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Did you know that the way you arrange your company’s financial foundation has direct effects on the market value of the business? A company’s capital structure—the mix of debt and equity financing—does just that and can have long-lasting impacts on the business.
Many companies could improve their market value efficiently by simply funding projects or acquisitions through debt instead of equity. However, there is a limit to the acceptable level of debt. Beyond this limit, financial risk increases and causes the equity shareholders to require higher returns as compensation for this increased risk.
Because of this sliding scale, there is an optimal capital structure for maximizing market value. Do you know how to find the optimal capital structure for your company?
All capital has a cost. Most business owners are familiar with paying interest on debt, either through their personal or business life. That is the cost of debt. But some may not realize that equity has a cost as well.
Instead of calculating the required equity return rate, the founder of a self-funding business might intuitively estimate it. They put energy into building a great product, gaining customers, and creating cash flow. As the business grows and further expansion means considering new funding sources, a decision must be made between funding the project with personal equity or external sources. What percentage return is an acceptable rate on that investment? Taking into account the risk and alternative investment choices, a ballpark figure can be estimated.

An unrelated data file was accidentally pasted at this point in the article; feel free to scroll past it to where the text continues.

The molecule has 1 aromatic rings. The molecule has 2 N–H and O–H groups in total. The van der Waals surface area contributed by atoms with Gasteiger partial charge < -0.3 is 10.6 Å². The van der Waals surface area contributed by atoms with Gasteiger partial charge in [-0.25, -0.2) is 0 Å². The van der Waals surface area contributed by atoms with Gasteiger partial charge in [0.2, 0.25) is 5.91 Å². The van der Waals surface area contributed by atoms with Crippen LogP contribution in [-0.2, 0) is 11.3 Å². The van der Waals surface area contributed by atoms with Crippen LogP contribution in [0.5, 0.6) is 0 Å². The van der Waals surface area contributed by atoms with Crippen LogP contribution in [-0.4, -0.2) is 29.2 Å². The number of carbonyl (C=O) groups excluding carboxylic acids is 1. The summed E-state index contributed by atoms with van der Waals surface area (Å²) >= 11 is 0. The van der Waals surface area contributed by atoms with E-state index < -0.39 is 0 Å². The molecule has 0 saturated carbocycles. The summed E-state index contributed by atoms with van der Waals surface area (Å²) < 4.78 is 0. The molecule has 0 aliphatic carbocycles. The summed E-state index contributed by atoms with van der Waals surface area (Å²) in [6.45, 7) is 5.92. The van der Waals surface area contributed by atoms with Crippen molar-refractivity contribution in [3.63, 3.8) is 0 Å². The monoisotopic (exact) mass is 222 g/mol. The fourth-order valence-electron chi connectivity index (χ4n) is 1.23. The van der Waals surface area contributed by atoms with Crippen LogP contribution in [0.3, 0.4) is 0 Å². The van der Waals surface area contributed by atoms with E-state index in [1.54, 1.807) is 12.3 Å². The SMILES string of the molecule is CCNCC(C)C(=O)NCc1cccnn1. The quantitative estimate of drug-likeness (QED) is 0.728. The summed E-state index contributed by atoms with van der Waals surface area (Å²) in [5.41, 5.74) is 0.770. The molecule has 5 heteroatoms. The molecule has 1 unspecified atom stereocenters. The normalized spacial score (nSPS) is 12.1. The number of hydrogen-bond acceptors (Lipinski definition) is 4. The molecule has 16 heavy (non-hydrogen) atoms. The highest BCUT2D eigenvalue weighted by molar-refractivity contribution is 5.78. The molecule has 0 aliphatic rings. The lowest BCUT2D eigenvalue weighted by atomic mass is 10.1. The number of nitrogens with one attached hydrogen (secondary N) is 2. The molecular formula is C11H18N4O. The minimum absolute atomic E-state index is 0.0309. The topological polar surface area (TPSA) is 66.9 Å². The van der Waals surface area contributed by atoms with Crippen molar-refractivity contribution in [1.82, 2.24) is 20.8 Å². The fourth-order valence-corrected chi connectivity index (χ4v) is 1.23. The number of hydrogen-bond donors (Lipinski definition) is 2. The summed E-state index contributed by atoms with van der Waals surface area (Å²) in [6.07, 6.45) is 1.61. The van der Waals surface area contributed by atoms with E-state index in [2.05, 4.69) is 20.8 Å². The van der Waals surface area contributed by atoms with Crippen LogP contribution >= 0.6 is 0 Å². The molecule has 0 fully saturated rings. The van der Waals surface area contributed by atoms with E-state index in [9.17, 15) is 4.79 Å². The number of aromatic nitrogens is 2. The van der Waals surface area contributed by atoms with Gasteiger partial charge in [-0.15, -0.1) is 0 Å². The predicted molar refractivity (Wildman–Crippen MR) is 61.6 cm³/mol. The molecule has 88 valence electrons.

In terms of market value, the optimal capital structure definition is where the marginal benefit equals the marginal cost of adding additional debt. In short: taking on more debt beyond the optimal debt ratio can decrease your company’s overall market value because it increases the business’s overall financial risk.
So, how can you calculate the optimal capital budget?
A core aspect of calculating your optimal capital structure is determining the business’s weighted average cost of capital (WACC).
For a simplified example of determining the weighted average cost of capital, imagine a company with a 40/60 debt vs. equity ratio. The 40% debt carries an interest rate of 10%, and the equity shareholders require a 20% return, resulting in a WACC of 16%.
16% WACC = Debt (40% x 10%) + Equity (60% x 20%)
Representing your minimum required rate of return, WACC serves as the discount rate for determining your company’s net present value (NPV) based on future income. In addition to using WACC to assess its market value, companies of all sizes use this rate to help decide if and at what conditions they’ll take on new projects.
Changes to your company’s WACC can heavily influence market value because it changes how quickly your future profits are discounted. A higher cost of capital can equate to a riskier capital structure, which would lower your market value. In a simple optimal capital structure example, if your market value is $1.5 million when WACC is 16%, a decrease to 10% might push your market value to $2.4 million.
In addition to debt’s tax advantages, debt is usually cheaper than equity because the risk is lower as debt holders get paid out first in a liquidation event. On the other hand, equity shareholders require higher rates of return because they are last in line to receive company profits. To determine your company’s target capital structure, you’ll need to pursue the mix of debt and equity that gives the lowest WACC.